LONDON, Sept. 28 (UPI) — British researchers say their study of ash from the eruption of an Iceland volcano will yield clues to how the material spreads in the atmosphere.
Atmospheric ash from the eruption of the volcano in March caused chaos, shutting down large areas of European air space and disrupting air travel, the BBC reported.
Samples of ash retrieved from U.K. soil after the eruption came in a vast array of shapes and sizes, Susan Loughlin, head of volcanology at the British Geological Survey, said.
Some of the individual grains of ash retrieved are less than one micron in diameter, while some of the clumps of ash are as large as 200 microns, about twice the width of a human hair, she said.
The samples gathered in the United Kingdom will be compared with those recovered in Iceland to determine how the plume formed into aggregates and fell to ground.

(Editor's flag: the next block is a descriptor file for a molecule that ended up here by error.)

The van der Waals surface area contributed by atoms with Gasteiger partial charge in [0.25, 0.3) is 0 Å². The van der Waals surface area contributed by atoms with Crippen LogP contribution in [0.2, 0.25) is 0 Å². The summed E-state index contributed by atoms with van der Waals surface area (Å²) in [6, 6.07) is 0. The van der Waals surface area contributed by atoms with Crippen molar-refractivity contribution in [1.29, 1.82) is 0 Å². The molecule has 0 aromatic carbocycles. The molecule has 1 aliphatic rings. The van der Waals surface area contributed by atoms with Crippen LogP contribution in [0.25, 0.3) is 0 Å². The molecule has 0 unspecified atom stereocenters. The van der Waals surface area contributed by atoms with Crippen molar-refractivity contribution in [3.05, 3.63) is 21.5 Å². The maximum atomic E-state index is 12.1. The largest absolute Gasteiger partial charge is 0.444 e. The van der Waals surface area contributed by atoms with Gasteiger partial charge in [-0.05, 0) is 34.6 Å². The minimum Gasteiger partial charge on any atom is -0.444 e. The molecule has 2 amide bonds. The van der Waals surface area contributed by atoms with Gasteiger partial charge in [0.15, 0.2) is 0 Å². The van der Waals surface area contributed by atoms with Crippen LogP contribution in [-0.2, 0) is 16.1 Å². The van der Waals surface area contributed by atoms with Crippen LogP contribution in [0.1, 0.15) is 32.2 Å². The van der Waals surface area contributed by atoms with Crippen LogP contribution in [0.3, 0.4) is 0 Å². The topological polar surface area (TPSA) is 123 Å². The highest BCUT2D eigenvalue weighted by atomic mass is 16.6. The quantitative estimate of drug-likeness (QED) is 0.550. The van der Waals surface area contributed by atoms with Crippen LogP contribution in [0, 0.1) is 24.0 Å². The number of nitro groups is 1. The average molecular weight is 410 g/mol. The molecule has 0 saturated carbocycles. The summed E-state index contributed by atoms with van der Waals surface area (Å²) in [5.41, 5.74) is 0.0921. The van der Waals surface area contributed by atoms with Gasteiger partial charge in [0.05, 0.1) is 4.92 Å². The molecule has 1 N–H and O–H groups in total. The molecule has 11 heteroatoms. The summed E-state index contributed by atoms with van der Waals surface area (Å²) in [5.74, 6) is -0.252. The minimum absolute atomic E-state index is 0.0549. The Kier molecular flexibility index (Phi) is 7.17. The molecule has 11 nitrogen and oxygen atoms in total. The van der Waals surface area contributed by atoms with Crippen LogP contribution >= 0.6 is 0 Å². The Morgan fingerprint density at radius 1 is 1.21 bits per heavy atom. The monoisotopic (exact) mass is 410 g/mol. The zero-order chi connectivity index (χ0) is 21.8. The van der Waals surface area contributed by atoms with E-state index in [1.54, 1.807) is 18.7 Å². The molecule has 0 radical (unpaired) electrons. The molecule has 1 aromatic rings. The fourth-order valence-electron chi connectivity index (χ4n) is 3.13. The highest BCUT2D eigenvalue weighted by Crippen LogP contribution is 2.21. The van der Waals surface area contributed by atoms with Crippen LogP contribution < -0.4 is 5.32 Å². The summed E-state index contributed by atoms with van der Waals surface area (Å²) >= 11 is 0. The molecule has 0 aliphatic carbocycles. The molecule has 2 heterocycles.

The plume made its way to Britain over the course of some 12 hours.
Understanding how quickly aggregation occurred and how much fine ash remained in the sky will prove vital, Loughlin said.
“What we want to know is how much ash is left up in the plume because that’s what the civil aviation authorities are interested in.
“What we need to understand is how that plume evolves through time and how that fine ash is removed from the air,” she said.
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